Thursday 27 January 2011

Business Archives

Last week Archive staff attended the launch of the National Strategy for Business Archives in Scotland. A significant proportion of our records were either created by or related to businesses, so the strategy is something that we welcome.

Dundee was once the most important centre of jute processing in the world and our records relating to the textile industry are one of the largest such collections in Europe. As well as the companies which manufactured and imported jute, we have the archives of several engineering companies and other related industries.
Jute Industries Group Newsletter. 1966
The focus is not just on Dundee, but also on Dundee's international links with particular strengths lying in the records relating to India. Dundee played a prominent role in the manufacture of jute in Bengal for well over a century and it was not until 1976 that the final company managed from Dundee withdrew from Calcutta.
Bundles of jute being taken to be pressed in India

The business collections do not only concern jute. We have records of companies which were played a major role in the everyday lives of Dundonians such as the department store G. L. Wilson. Other businesses with an international impact are represented such as the fascinating collection of the Alliance Trust, currently the largest generalist investment trust by market value on the London Stock Exchange. One major aspect of the trust's business that is particularly well documented in the records is the mortgage business, which was centred on agricultural areas of the western United States (especially Oregon, Idaho and Texas). The company also established a successful business leasing mineral rights of properties in Texas and Oklahoma to prospectors, as well as investing in a number of other ventures in the UK and further afield.

The business collections we hold are used by a wide range of researchers from economic and social historians to those interested in family history as well as researchers looking for evidence of contemporary ownership and rights. We strongly support the aim of the National Strategy to 'ensure that business archives in Scotland continue to be valued, representative of economic activity and innovation, accessible to all and supported and developed by strong networks and partnerships'.

Friday 21 January 2011

Featured again

Our programmes are once again being featured on the University's homepage. If you'd like to know more about the Centre for Archive and Information Studies, the Masters degree programmes or CPD courses we offer in archives, records management, digital preservation, information rights or family and local history, or the opportunities we provide for doctoral research in any of these areas then please email us at or see our website.

Tuesday 18 January 2011

Travelling the World - An Exhibition by Museum Services

Santa Maria Maggiore by Ian Eadie, 1937
A new exhibition of artworks and artefacts from the collections held by Museum Services and depicting different countries and cultures from around the world is currently on display in the University's Tower Foyer Gallery. Most of the paintings and drawings used in the exhibition are by Scottish or English artists who travelled to new places for inspiration, experiencing changes of landscape, people and climate. Some are realistic depictions whilst others are intended to give impressions of a place or experience. Included are nineteenth century views of the Middle East by David Wilkie and David Roberts and Italian watercolours from the 1930s by art student Ian Eadie.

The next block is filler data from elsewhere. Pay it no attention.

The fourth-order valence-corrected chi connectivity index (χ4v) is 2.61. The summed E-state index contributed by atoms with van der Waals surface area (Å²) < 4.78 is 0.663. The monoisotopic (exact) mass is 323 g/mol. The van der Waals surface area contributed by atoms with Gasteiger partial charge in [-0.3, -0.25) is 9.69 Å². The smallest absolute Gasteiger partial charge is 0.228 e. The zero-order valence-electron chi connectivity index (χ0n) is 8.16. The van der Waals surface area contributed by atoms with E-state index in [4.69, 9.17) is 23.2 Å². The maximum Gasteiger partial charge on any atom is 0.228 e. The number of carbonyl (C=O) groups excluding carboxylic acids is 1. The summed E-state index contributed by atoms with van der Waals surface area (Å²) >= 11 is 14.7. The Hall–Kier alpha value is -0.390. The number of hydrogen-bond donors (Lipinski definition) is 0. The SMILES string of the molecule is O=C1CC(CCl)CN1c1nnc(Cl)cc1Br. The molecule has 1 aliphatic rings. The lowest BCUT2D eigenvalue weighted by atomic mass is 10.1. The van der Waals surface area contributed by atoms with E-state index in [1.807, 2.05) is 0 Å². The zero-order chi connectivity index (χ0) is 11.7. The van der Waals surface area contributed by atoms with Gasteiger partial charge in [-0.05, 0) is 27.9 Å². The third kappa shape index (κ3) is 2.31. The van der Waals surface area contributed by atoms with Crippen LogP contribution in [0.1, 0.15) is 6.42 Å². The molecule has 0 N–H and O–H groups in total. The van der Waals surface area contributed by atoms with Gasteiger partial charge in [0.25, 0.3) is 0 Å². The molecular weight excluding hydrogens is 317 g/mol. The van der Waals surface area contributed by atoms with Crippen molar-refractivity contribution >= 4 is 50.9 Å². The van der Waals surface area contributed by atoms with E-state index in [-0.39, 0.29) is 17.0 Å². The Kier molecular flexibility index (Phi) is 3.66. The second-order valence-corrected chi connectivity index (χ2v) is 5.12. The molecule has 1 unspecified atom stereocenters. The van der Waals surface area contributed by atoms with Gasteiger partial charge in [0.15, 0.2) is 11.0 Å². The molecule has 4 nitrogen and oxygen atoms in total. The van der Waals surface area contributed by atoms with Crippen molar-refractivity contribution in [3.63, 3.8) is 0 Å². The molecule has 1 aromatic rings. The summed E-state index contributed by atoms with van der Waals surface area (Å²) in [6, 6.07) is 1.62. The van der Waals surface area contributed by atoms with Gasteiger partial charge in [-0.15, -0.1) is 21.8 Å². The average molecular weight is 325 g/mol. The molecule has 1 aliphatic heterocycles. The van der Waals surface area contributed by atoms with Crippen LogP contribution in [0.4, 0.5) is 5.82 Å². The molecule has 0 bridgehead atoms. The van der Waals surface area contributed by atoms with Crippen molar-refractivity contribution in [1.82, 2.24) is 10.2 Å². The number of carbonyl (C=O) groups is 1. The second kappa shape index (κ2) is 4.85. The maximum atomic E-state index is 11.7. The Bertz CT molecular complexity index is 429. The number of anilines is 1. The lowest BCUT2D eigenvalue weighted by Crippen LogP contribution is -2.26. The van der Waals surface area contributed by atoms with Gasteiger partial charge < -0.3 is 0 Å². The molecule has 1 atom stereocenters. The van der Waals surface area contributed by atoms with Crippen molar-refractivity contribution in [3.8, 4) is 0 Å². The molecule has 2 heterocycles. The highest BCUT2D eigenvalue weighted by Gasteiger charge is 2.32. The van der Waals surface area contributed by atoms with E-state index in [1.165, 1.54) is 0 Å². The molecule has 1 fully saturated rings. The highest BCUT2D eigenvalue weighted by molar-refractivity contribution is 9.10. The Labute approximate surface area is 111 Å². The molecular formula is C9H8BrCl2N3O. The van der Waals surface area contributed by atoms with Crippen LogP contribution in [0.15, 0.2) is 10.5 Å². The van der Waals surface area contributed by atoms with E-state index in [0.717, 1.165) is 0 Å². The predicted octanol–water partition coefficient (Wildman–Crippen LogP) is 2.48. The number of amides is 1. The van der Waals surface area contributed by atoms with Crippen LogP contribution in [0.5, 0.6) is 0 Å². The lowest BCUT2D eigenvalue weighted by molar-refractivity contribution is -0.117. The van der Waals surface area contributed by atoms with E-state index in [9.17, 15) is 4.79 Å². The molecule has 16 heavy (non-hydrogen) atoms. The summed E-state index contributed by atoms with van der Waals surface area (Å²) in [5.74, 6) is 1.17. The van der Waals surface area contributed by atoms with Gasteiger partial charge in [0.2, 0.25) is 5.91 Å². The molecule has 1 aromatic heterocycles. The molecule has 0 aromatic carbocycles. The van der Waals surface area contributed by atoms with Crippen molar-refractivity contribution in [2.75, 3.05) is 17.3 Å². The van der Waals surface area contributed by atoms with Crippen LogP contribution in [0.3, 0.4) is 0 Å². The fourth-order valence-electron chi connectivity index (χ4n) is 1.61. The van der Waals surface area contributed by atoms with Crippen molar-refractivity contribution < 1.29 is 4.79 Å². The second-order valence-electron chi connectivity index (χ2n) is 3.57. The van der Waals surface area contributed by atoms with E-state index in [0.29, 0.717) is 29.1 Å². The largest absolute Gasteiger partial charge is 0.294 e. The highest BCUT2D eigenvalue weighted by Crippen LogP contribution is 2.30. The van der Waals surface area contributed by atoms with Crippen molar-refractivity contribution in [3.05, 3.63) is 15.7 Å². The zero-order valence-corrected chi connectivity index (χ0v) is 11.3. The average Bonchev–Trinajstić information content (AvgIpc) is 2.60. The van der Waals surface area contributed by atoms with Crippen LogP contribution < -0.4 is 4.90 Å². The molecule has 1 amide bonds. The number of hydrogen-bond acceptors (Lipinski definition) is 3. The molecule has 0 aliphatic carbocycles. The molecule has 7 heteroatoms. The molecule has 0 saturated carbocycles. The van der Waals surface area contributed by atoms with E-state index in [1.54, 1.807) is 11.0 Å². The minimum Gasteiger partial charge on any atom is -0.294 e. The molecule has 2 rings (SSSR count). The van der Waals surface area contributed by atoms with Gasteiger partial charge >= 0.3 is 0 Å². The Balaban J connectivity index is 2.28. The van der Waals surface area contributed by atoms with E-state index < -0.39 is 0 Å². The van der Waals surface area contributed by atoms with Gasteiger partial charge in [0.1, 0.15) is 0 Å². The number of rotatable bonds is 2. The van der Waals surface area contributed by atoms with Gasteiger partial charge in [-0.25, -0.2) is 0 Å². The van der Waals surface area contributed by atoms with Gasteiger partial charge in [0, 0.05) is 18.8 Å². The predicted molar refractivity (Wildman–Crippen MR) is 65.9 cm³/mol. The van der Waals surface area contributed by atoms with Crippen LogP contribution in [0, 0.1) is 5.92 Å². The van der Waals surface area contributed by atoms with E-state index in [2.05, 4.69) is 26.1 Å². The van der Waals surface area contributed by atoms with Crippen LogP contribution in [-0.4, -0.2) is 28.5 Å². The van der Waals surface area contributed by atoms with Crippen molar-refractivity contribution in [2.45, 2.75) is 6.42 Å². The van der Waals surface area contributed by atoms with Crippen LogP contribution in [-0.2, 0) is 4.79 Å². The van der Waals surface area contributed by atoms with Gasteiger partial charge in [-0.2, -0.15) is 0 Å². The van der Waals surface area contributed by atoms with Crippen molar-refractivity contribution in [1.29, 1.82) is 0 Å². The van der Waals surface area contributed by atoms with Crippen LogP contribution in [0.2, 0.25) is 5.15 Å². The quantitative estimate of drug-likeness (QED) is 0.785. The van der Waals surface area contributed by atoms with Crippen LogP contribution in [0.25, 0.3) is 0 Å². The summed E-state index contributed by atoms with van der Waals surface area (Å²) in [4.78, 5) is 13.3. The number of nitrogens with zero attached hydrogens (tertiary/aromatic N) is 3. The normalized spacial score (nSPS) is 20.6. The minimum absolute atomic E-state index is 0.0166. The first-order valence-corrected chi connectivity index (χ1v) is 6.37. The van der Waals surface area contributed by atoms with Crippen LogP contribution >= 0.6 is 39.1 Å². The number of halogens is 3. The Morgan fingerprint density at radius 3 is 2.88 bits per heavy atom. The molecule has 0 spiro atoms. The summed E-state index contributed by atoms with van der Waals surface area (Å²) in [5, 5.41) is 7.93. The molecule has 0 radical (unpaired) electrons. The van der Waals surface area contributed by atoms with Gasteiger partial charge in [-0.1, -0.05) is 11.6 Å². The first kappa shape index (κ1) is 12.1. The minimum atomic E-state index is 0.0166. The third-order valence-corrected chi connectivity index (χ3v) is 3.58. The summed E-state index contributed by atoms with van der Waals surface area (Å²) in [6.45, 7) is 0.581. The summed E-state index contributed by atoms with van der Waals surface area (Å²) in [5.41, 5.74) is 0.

In the display cases are objects and works of decorative art which have come to the University from countries across the world, many presented by other higher education institutions. They symbolise the University's many international connections, past and present, including artefacts from China, Korea, Thailand, Indonesia, Spain and Croatia.

The exhibition runs from 8 January - 26 February 2011 and admission is free. For more information please see the Museum Services website.

Thursday 13 January 2011

Who Do You Think You Are? Live 2011

The CAIS stand for WDYTYA? Live
We'll once again be at 'Who Do You Think You Are? Live' next month, which will be our fifth consecutive appearance at the UK's premier family history event. It takes place at Olympia in London 24-27 February and we'll be meeting attendees and finding out about their family or local history research and the sources they have used, and discussing the archival sources and research techniques that might help them go further in finding out about their past. Come and see us at Stand 708.

Wednesday 12 January 2011

Nuts, Peat and Anthrax

Archive Services holds a number of unusual collections. For the past six months I have been cataloguing the collection of Robert H S Robertson. At first sight this appeared to be concerned with mainly with nuts and their by-products but it soon became clear the Robertson was an early pioneer of recycling and re-use of materials.

The collection is made up of magazine articles, research documents and correspondence. Robert H S Robertson was a fascinating man who gained an MA in geology, mineralogy and chemistry at Cambridge. After graduating, he spent several months mapping Dicksonland in Spitsbergen, and even has a glacier, Robertsonbreen, named after him.

In 1933 he was appointed chief chemist to the Fuller’s Earth Union Ltd in Surrey, where he worked for nine years and some of the records that are deposited with us relate to this time. He then went onto work as a consultant where he attracted respect for his research on clay minerals, became chairman of the British Clay Minerals group and was seen as the leading authority in this area.

Booklet about the Irish peat bog known as the Moving Bog

Robert H S Robertson was fascinated as to how biological science and industry could work together to create new processes and products and this is reflected in the many documents contained in the collection. With this interest in mind he set up the Resource Use Institute in 1969. The Institute was made up of friends working in similar fields as Robertson and was dedicated to the sustainable management of physical resources in particular peat. The company was based in Highland Perthshire, but with members who were widely scattered around the world and the business correspondence and files in the collection demonstrate this. There are a considerable number of records in the collection relating to Scottish and Irish peat production and land management.

Cohune nuts being shelled